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Re: Is a "silent" ncurses initialization possible?

From: Robin Haberkorn
Subject: Re: Is a "silent" ncurses initialization possible?
Date: Mon, 8 Jun 2015 19:12:08 +0200
User-agent: Mutt/1.5.21 (2010-09-15)

On Mon, Jun 08, 2015 at 05:10:29AM -0400, Thomas Dickey wrote:
> On Thu, Jun 04, 2015 at 03:24:00PM +0200, Robin Haberkorn wrote:
> > 
> > screen = newterm(NULL, screen_tty, screen_tty);
> This is the problem: "/dev/null" is not a tty device, so the system
> calls which rely upon that will fail.  ncurses allows this (rather than
> refusing to open it in newterm), but returns the error status from the various
> functions (such as cbreak).
Of course it is not a tty-device. But later on, I freopen() `screen_tty`
with the tty-device.
Why does cbreak() still fail then?

Nevertheless, I think I'll just extend Scinterm in the manner described
to get it working before initializing ncurses (or any curses) via initscr().

Btw. I do know it's possible to open /dev/tty with newterm() in the first
place. I used to do it in SciTECO as well. This will leave stdin/stdout
alone and allows for redirections. However I wasn't satisfied with
this solution either because of the remaining terminal interaction
that resulted in screen flickering at startup and problems when executing
SciTECO as a sub-process from other curses applications that do not
expect terminal interaction.
> > I would also like to avoid relying on SIGINT delivery for
> > interruptions by splitting
> > the input loop in two threads: One with a wgetch() or getch() loop and
> > the other one for executing
> > SciTECO macros and doing all the remaining Curses work.
> > Is it safe - with a non-threading ncurses build - to do that?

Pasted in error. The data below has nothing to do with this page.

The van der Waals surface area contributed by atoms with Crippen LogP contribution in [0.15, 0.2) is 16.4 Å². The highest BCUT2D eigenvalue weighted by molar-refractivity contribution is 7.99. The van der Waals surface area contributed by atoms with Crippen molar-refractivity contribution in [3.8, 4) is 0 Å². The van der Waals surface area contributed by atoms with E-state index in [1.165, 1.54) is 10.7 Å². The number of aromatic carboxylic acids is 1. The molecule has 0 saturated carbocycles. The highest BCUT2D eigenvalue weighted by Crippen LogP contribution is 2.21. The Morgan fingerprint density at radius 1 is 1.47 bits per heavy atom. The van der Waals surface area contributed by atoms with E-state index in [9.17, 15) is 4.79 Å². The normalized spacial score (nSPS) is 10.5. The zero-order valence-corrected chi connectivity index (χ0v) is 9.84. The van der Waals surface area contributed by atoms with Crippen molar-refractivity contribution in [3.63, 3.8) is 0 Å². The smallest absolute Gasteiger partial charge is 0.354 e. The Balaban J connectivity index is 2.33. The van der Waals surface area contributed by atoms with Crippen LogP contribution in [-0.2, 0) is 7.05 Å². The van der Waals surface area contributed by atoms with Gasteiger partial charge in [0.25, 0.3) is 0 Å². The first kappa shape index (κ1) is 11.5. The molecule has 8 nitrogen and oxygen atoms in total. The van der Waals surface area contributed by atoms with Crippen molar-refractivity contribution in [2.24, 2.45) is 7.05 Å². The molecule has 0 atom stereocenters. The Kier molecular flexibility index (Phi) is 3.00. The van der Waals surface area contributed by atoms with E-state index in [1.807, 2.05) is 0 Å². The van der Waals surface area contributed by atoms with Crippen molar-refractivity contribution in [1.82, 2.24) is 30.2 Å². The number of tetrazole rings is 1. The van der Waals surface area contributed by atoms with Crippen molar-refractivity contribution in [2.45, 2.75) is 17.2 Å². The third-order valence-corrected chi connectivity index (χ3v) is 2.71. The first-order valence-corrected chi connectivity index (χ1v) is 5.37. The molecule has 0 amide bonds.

> no - you would have to do _all_ of the ncurses work in one thread.
I expected something like this :-(.

The problem is: It's often not that easy. I have synchronous operations
involving ncurses - doing them all in one thread (i.e. the UI thread)
introduces a massive performance penalty due to synchronization and
copying. But I'd have to see; the performance decrease might be
smaller than anticipated since I also have a lot of operations that
could be made asynchronous (i.e. the non-UI thread does not always have
to wait for an answer).

But what's worse: Even then, I don't think it will work.
How can the "worker" (non-UI) thread get the UI thread that is blocking
on getch() to wake up and perform additional ncurses operations???
AFAIK and according to getch(3NCURSES) there is no way to interrupt
getch() via signals and no thread-safe function for inserting messages
into the input FIFO that could be abused for turning getch() into
an event loop. As long as the UI thread is blocking, it appears
there is no way to safely call other curses functions.

Furthermore, ncurses (not to mention XOpen/curses) does not provide any
way to separate its I/O from key processing which could be used
to integrate curses into some kind of flexible event loop.

This leaves me with the following options:

 * Completely avoiding ncurses for input handling.
   Given that an input fd is not required for ncurses to function
   This obviously only works in ncurses/Unix.
 * Using a threading-build of ncurses might help!?
   But these builds are not provided by common Linux distributions.
   Also it would be a ncurses-only solution.
 * Polling input keys. I'm fearing the performance implications
   of doing this a few thousand times a second, but doing it
   every 100ms might be sufficient actually.
   After all we're talking about __keyboard__ input and
   asynchronous interruptions.
   Problem with this is: Polling is not always straight forward.
   E.g. sometimes I'm blocking waiting for some external process
   to finish. But even there it would be possible.

So it seams that the best way to go would be relying on ^C and
SIGINT on ncurses+Unix and providing a fallback on all other
Curses platforms that uses nodelay() plus getch() polling every
100ms (or every n iterations) or so and my own keyboard input buffer.

> > This is esp. important for PDCurses builds (as there is currently no
> > way to interrupt
> > a long-running process) but I'm aware that PDCurses may behave
> > completely different
> > with regard to threading.
> actually, I have not noticed any particular treatment of threading in
> PDCurses (the same limitations may apply).
Me neither. I couldn't find a word about threading in the PDCurses

Best regards,

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